May 26, 2017 12:42:23 am
After years of shambolism in the issuing of International Standard Book Numbers (ISBNs), which uniquely identify every book published the world over, the ISBN International Agency has reacted to mounting complaints from publishers and threatened to revoke the HRD ministry’s monopoly in India, where it is the official issuer. The problem is scarcely new, since the ministry has a long tradition of being unresponsive to the industry.
Small publishers, who do not have the wherewithal to approach the authorities in Delhi, have been worst affected. Now, progressive changes associated with digitisation, introduced during Smriti Irani’s tenure at the ministry, have raised fears of covert censorship, which must be addressed.
Like Aadhaar, the ISBN is voluntary. A publisher can choose not to take it. But as with Aadhaar, it is not a real choice. The ISBN contains a payload of metadata which partly determines the fortunes of a book in the marketplace. For instance, merely coding the language of publication into the ISBN is known to increase sales. Besides, distributors, bookstore chains and citation databases will not accept a book without an ISBN.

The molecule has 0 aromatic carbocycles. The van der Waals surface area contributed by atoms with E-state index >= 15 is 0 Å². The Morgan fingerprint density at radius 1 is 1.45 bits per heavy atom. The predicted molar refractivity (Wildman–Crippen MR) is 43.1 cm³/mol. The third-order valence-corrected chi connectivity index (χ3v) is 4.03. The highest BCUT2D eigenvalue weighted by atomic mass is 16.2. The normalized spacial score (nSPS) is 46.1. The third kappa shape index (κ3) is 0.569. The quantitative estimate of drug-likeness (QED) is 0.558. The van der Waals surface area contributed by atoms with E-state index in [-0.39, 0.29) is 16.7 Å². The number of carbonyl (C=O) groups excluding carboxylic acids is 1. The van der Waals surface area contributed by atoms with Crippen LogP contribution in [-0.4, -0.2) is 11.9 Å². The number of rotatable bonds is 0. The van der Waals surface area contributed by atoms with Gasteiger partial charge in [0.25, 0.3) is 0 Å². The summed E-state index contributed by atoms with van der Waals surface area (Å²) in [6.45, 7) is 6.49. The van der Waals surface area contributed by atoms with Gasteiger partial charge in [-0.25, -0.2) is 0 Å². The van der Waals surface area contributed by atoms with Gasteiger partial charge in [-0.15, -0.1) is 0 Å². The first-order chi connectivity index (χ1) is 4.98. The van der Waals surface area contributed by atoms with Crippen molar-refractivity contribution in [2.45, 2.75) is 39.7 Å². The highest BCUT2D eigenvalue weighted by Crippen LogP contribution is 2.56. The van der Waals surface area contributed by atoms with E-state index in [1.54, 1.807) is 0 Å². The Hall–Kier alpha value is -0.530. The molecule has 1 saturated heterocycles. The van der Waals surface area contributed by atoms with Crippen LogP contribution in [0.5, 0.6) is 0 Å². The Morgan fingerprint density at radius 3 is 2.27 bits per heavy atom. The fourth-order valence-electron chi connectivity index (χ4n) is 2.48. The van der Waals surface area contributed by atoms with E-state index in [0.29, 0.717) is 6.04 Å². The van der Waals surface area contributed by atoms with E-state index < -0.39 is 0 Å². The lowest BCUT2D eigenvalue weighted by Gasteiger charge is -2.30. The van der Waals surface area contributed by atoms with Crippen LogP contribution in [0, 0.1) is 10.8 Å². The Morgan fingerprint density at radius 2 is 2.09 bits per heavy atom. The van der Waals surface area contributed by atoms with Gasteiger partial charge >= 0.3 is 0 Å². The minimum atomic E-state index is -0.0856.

Traditionally, ISBNs were issued in blocks, and publishers were required to provide book details as they were used. In addition, they must supply two copies of the book to the Raja Rammohun Roy National Agency under the HRD ministry, for archival use. Now, publishers are required to supply all book details, including the jacket — which is usually finalised last — before a number is issued.
Publishing schedules will be upset after existing ISBNs run out, harming Indian publishing houses as they fail to print in time for trade and rights events like the Frankfurt Book Fair, where the world’s book business is transacted. Besides, the demand for prior information naturally raises fears of censorship.
The ISBN is purely taxonomic and the issuer is not supposed to have a regulatory function. If contested, the quality of a book is to be tested in a court of law. The government should divest itself of this function, which it has performed indifferently for decades. It should devolve to a private agency, perhaps established by the publishing industry.
Indeed, the ISBN International Agency is chaired by the CEO of a wholly owned subsidiary of the German Publishers and Booksellers Association. Officialdom was damaging enough but now that the industry fears censorship, it is definitely time for the government to get out of the way.
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